White House press secretary Sean Spicer acknowledged Thursday that President Donald Trump has leveled attacks on the judiciary system — and that Judge Neil Gorsuch said he was "disheartened" and "demoralized" by attacks on the judiciary system.
But he repeatedly insisted that Gorsuch's comments had nothing to do with Trump's comments, leading to a series of heated back-and-forth exchanges with White House reporters about the issue.
Gorsuch, the 10th Circuit Court of Appeals judge who was nominated by Trump to the vacant Supreme Court seat, made the comments in question Wednesday during a meeting with Sen. Richard Blumenthal of Connecticut.
As Blumenthal told reporters, Gorsuch said he was "disheartened" by Trump's attack on a federal judge. A representative for the Supreme Court nomination team confirmed the judge's remarks to Business Insider on Wednesday.
"He said very specifically that they were demoralizing and disheartening, and he characterized them very specifically that way," Blumenthal said, according to CNN. "I said they were more than disheartening, and I said to him that he has an obligation to make his views clear to the American people, so they understand how abhorrent or unacceptable President Trump's attacks on the judiciary are."
But Trump took aim at Blumenthal in a Thursday tweet, saying the Connecticut Democrat "misrepresents" what Gorsuch said.
In a Thursday statement, Kelly Ayotte, the former Republican senator from New Hampshire who is leading the effort to help confirm Gorsuch, said the judge "made it very clear in all of his discussions with senators, including Sen. Blumenthal, that he could not comment on any specific cases and that judicial ethics prevent him from commenting on political matters."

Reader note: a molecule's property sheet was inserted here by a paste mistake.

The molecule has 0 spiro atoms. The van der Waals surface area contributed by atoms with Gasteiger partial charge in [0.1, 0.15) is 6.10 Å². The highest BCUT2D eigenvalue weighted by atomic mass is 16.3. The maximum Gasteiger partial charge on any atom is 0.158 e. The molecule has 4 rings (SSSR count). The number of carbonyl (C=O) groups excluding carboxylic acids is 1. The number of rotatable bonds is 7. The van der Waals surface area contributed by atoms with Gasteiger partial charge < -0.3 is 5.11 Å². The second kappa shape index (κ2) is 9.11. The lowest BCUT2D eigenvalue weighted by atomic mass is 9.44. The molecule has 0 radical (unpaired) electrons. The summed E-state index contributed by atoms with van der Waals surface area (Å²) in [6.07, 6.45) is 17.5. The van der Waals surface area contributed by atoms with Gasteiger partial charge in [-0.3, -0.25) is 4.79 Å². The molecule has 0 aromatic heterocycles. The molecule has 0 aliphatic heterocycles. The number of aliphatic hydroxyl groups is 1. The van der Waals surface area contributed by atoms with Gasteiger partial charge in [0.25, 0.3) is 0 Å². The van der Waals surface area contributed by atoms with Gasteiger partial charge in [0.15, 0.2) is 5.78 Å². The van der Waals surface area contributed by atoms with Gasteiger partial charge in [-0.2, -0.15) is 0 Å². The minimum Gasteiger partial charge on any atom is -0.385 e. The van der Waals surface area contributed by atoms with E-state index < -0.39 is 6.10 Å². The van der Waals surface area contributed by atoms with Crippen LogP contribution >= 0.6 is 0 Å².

"He has also emphasized the importance of an independent judiciary, and while he made clear that he was not referring to any specific case, he said that he finds any criticism of a judge's integrity and independence disheartening and demoralizing," she continued.
But elsewhere Thursday morning, another member of the Senate, Republican Ben Sasse of Nebraska, relayed similar remarks that Gorsuch made to him about Trump's attacks on the judiciary.
Sasse told MSNBC that Gorsuch got "pretty passionate" when asked about Trump's remarks, adding that any attack on "brothers or sisters of the robe" is an attack on all judges.
Taking aim at Blumenthal's relaying of the comments, Spicer said Gorsuch was making "two, very complete, distinct arguments."
Spicer said Gorsuch believed he "should not be commenting on a political matter or on specific things" but "on the whole, he doesn't like attacks in general on the judiciary."
"It was a very distinct argument that he was making," Spicer said. "And that's where I think we've got to be clear. And that's what Sen. Ayotte was saying. Very, very different. ... So you can't then take that and equate it back to the specific."
Asked specifically about Sasse's comments, Spicer avoided answering.
Over the weekend, Trump fired off several tweets in which he called US District Judge James Robart — appointed by President George W. Bush — a "so-called" judge. Robart issued a nationwide stay on parts of Trump's executive order temporarily banning travel into the US from seven majority-Muslim nations while the US reviews its vetting procedures.
Trump later suggested that, should any terrorist attacks occur while the stay was issued on the travel ban, the judge should be blamed. Critics of his remarks said the president was seeking to undermine the independence of the judiciary.
Spicer said Thursday that Trump has no regrets about his comments.
"I think the president's comments speak for themselves," he said. "No, he doesn't have any regrets."
The press secretary said Trump "is going to speak his mind" and said the press corps didn't express "similar concern" when President Barack Obama made comments during a State of the Union address about a Supreme Court decision in the Citizens United case.
"He is free to speak his mind," Spicer said of Trump. "Part of the reason the president got elected is because he speaks his mind."
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